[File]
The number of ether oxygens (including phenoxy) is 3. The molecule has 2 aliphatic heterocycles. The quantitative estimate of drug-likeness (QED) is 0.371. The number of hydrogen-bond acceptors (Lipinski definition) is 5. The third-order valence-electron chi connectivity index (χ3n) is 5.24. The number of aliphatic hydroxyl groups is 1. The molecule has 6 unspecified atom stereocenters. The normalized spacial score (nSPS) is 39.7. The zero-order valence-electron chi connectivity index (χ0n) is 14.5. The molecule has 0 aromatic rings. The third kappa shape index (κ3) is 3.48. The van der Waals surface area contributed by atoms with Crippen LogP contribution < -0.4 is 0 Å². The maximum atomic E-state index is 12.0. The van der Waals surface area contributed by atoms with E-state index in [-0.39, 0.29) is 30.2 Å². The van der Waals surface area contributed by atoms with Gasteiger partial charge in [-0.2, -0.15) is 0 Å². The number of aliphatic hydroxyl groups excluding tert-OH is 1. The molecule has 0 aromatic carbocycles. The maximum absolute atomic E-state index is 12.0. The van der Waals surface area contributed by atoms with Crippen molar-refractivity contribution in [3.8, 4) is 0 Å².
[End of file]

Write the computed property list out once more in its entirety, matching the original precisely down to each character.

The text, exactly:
The number of ether oxygens (including phenoxy) is 3. The molecule has 2 aliphatic heterocycles. The quantitative estimate of drug-likeness (QED) is 0.371. The number of hydrogen-bond acceptors (Lipinski definition) is 5. The third-order valence-electron chi connectivity index (χ3n) is 5.24. The number of aliphatic hydroxyl groups is 1. The molecule has 6 unspecified atom stereocenters. The normalized spacial score (nSPS) is 39.7. The zero-order valence-electron chi connectivity index (χ0n) is 14.5. The molecule has 0 aromatic rings. The third kappa shape index (κ3) is 3.48. The van der Waals surface area contributed by atoms with Crippen LogP contribution < -0.4 is 0 Å². The maximum atomic E-state index is 12.0. The van der Waals surface area contributed by atoms with E-state index in [-0.39, 0.29) is 30.2 Å². The van der Waals surface area contributed by atoms with Gasteiger partial charge in [-0.2, -0.15) is 0 Å². The number of aliphatic hydroxyl groups excluding tert-OH is 1. The molecule has 0 aromatic carbocycles. The maximum absolute atomic E-state index is 12.0. The van der Waals surface area contributed by atoms with Crippen molar-refractivity contribution in [3.8, 4) is 0 Å².